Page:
Sunday, July 24, 2005

Books By The Bay

I had to take at least one shot of the book booths. We got there too late for the first panel I wanted to see and the heat drove us away by the time the last panel came around. Yerba Buena Gardens is a lovely oasis of lawn but it is not air conditioned - for the two days every other year you need a/c in SF.

From inside looking at Books By the Bay (I couldn't get any to come out of the panels. Stupid camera phone.

We actually went behind the waterfall because San Francisco was approximately 92,000 degrees farenheit on Saturday (give or take a few zeros) but I'm glad we did. Behind the panels of waterfalls are excerpts from Martin Luther King Jr's speeches and just reading them made me cry, they were so beautiful. Here's how they describe it on their homepage:

The undeniable centerpiece of Yerba Buena Gardens is the 22-foot-high, 50-foot-wide waterfall that leads to the Martin Luther King, Jr. Memorial. Behind the waterfall are 12 shimmering glass panels engraved with quotes from Dr. King's writings and speeches, in English with translations in African and Arabic dialects as well as the languages of San Francisco's Sister Cities. The Memorial is anchored with a carved image of Dr. King at one end and an image of San Francisco's community leaders during the 20th anniversary of the March in Golden Gate Park at the other. The Memorial is the first of its kind to truly embrace Dr. King's vision of peace and international unity in the United States. Collaborating artists were sculptor Houston Conwill, poet Estella Majoza and architect Joseph de Pace.

Ran across the street to the SF MOMA - it was close, it was air conditioned and I'm of the belief that if you're ever near any museum - for any reason - you should go in and check it out. I love museums. I just don't appreciate Modern Art. It was kind of cool to see the original self portrait Frida Kahlo painted, and Salavador Dali's paintings (and oh yeah, Diego Rivera). I did like a Matisse of a coffeepot, but that possibly has more to do with my appreciation of all things related to the coffee bean than art.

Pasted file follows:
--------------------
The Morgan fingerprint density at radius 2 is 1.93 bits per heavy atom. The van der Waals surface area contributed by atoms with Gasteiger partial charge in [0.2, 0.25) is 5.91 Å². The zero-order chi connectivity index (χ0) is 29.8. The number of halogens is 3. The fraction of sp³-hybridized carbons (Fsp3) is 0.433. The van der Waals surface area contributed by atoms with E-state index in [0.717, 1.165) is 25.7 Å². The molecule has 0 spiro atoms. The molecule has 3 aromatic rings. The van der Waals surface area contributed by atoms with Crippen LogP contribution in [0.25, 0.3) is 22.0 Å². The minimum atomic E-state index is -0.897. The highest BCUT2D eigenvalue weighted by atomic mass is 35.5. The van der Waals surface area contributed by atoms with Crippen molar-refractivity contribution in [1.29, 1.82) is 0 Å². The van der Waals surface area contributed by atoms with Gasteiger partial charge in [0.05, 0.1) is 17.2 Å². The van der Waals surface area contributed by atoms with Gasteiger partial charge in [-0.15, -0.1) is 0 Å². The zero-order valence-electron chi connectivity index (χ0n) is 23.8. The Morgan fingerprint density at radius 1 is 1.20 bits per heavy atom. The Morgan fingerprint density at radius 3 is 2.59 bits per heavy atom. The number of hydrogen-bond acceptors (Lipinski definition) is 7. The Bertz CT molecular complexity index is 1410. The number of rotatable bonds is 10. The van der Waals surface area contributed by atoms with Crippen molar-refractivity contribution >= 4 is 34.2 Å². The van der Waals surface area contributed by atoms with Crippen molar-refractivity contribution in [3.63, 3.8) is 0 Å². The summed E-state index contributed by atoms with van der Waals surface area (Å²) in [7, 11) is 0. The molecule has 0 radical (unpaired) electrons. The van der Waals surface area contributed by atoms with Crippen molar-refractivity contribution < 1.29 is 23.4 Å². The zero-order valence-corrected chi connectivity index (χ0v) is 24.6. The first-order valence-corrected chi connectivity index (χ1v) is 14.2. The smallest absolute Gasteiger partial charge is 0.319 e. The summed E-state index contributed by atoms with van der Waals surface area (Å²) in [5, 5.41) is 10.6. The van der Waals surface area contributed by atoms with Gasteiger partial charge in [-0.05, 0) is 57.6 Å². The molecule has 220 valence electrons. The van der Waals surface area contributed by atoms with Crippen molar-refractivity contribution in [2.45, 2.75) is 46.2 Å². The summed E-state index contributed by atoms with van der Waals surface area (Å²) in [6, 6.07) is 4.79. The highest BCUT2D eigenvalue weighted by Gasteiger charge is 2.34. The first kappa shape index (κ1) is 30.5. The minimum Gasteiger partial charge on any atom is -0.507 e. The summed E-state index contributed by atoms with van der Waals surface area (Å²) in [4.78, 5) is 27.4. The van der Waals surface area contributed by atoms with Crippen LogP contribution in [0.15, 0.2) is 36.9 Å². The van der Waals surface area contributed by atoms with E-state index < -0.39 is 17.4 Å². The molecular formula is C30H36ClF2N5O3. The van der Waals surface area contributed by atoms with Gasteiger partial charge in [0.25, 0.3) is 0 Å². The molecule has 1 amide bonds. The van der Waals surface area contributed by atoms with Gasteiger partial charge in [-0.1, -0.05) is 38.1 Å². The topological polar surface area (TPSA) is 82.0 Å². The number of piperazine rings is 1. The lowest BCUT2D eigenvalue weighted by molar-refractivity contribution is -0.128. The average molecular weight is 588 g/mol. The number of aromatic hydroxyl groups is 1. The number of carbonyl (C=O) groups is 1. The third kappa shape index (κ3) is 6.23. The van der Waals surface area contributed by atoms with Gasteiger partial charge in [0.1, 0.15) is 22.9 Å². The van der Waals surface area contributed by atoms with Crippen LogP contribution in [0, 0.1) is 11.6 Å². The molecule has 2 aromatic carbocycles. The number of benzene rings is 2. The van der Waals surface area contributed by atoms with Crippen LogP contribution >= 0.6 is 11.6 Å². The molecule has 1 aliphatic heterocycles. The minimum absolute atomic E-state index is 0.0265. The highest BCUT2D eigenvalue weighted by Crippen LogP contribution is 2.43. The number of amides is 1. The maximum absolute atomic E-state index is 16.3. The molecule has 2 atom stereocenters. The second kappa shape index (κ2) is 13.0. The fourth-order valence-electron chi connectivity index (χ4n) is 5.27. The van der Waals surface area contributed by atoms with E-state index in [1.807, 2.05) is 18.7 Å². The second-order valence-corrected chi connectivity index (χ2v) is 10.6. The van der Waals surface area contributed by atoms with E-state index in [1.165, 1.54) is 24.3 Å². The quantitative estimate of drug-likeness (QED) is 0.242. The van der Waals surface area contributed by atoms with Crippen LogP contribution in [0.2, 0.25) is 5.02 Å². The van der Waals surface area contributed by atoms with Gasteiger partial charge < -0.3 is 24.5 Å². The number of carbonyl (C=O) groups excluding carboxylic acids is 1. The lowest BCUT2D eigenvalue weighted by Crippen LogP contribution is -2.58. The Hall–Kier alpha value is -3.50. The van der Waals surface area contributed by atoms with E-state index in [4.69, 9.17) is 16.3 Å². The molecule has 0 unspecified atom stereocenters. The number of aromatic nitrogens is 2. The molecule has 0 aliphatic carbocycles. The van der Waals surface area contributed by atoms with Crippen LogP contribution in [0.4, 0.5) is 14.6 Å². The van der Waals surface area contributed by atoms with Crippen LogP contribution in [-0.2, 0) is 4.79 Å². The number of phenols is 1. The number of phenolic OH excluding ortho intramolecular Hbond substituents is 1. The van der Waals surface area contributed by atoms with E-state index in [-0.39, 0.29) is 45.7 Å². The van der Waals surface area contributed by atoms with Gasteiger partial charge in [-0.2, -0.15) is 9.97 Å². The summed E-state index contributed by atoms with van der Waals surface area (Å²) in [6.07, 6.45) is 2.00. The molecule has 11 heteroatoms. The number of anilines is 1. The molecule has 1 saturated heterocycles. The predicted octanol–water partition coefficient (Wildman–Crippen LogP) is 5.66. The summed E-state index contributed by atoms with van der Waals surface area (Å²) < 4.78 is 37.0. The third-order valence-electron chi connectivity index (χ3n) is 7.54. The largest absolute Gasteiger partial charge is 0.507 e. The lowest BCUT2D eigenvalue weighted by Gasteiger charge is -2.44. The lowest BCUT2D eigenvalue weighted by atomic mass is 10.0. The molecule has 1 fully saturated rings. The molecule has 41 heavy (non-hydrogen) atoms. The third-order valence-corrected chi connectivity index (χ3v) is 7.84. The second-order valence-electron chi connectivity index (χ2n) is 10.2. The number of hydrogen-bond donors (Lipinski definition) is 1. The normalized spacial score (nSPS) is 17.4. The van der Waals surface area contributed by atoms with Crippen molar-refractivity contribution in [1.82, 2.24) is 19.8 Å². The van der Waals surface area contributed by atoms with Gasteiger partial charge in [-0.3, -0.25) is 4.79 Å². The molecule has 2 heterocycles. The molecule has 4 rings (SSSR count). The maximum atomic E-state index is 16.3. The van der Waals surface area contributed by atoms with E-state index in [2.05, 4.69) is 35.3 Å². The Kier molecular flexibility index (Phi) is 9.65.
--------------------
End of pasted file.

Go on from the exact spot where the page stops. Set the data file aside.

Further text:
Sunday I went to the FiberArts market in Oakland - the weather was lovely and it was nice and uncrowded - hopefully not so uncrowded that the vendors didn't do well. I got to meet in person

  • Lisa's Knitwear & Dyeworks
  • and hopefully she'll be able to dye me up a batch that will finally meet my standards for that darn Pi With Sleeves shawl except now I want to make Cherly Oberle's Lacy Prarie Shawl instead....

    In other (fascinating) news, I started reading this on my brother's recommendation and I am really enjoying it. It's about an archaelogist, Nathan Swift, who gets seduced by his unscrupulous partner's sister and conceives a child with her. The partner uses this to talk him into looting the Golgotha ruins (basically the scene of Jesus's crucifixion) of skeletons and vials of tears and blood (hermetically sealed - in the year zero, by Egyptian methods of those days) after a devastating earthquake.

    Anyway, some rich shipping magnate gets a hold of a vial and unleashes a plague. The rest of the story involves cloning, a 19 year old genius in Los Alamos, NM, Nathan's odyssey to find his daughter in a ravaged world after the worst of betrayals ....and luckily for you all, I haven't finished it or I would undoubtedly ruin the ending for you. But I am surreptitiously reading it at my desk.


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